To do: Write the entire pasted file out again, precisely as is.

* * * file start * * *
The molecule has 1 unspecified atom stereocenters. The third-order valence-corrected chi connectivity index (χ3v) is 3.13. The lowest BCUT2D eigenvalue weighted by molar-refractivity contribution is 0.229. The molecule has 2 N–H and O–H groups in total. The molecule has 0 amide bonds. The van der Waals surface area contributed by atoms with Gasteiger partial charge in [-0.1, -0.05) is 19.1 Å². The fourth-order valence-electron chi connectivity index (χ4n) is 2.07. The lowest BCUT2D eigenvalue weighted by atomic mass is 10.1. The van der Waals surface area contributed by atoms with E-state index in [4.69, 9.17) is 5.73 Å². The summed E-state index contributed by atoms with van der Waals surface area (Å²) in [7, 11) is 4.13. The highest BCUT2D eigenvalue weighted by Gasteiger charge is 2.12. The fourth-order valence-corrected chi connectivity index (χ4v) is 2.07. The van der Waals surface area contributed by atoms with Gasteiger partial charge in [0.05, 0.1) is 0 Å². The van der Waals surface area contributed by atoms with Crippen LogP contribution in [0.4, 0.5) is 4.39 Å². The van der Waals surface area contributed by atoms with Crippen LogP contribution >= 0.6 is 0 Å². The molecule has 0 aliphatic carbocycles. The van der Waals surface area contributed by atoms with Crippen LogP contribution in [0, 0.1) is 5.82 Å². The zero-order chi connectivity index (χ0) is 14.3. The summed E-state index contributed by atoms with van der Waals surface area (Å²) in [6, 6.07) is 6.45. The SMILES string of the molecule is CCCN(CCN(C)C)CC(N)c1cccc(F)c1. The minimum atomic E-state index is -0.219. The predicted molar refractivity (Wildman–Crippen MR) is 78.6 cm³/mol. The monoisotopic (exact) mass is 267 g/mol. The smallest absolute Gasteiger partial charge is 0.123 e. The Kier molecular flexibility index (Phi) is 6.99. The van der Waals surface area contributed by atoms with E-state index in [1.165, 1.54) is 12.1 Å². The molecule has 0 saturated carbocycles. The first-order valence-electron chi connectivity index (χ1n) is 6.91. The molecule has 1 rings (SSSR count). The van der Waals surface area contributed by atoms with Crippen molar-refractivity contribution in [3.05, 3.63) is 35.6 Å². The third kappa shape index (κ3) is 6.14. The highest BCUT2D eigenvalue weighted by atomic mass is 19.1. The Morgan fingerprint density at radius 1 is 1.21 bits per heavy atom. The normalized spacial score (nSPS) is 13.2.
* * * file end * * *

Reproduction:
The molecule has 1 unspecified atom stereocenters. The third-order valence-corrected chi connectivity index (χ3v) is 3.13. The lowest BCUT2D eigenvalue weighted by molar-refractivity contribution is 0.229. The molecule has 2 N–H and O–H groups in total. The molecule has 0 amide bonds. The van der Waals surface area contributed by atoms with Gasteiger partial charge in [-0.1, -0.05) is 19.1 Å². The fourth-order valence-electron chi connectivity index (χ4n) is 2.07. The lowest BCUT2D eigenvalue weighted by atomic mass is 10.1. The van der Waals surface area contributed by atoms with E-state index in [4.69, 9.17) is 5.73 Å². The summed E-state index contributed by atoms with van der Waals surface area (Å²) in [7, 11) is 4.13. The highest BCUT2D eigenvalue weighted by Gasteiger charge is 2.12. The fourth-order valence-corrected chi connectivity index (χ4v) is 2.07. The van der Waals surface area contributed by atoms with Gasteiger partial charge in [0.05, 0.1) is 0 Å². The van der Waals surface area contributed by atoms with Crippen LogP contribution in [0.4, 0.5) is 4.39 Å². The van der Waals surface area contributed by atoms with Crippen LogP contribution >= 0.6 is 0 Å². The molecule has 0 aliphatic carbocycles. The van der Waals surface area contributed by atoms with Crippen LogP contribution in [0, 0.1) is 5.82 Å². The zero-order chi connectivity index (χ0) is 14.3. The summed E-state index contributed by atoms with van der Waals surface area (Å²) in [6, 6.07) is 6.45. The SMILES string of the molecule is CCCN(CCN(C)C)CC(N)c1cccc(F)c1. The minimum atomic E-state index is -0.219. The predicted molar refractivity (Wildman–Crippen MR) is 78.6 cm³/mol. The monoisotopic (exact) mass is 267 g/mol. The smallest absolute Gasteiger partial charge is 0.123 e. The Kier molecular flexibility index (Phi) is 6.99. The van der Waals surface area contributed by atoms with E-state index in [1.165, 1.54) is 12.1 Å². The molecule has 0 saturated carbocycles. The first-order valence-electron chi connectivity index (χ1n) is 6.91. The molecule has 1 rings (SSSR count). The van der Waals surface area contributed by atoms with Crippen molar-refractivity contribution in [3.05, 3.63) is 35.6 Å². The third kappa shape index (κ3) is 6.14. The highest BCUT2D eigenvalue weighted by atomic mass is 19.1. The Morgan fingerprint density at radius 1 is 1.21 bits per heavy atom. The normalized spacial score (nSPS) is 13.2.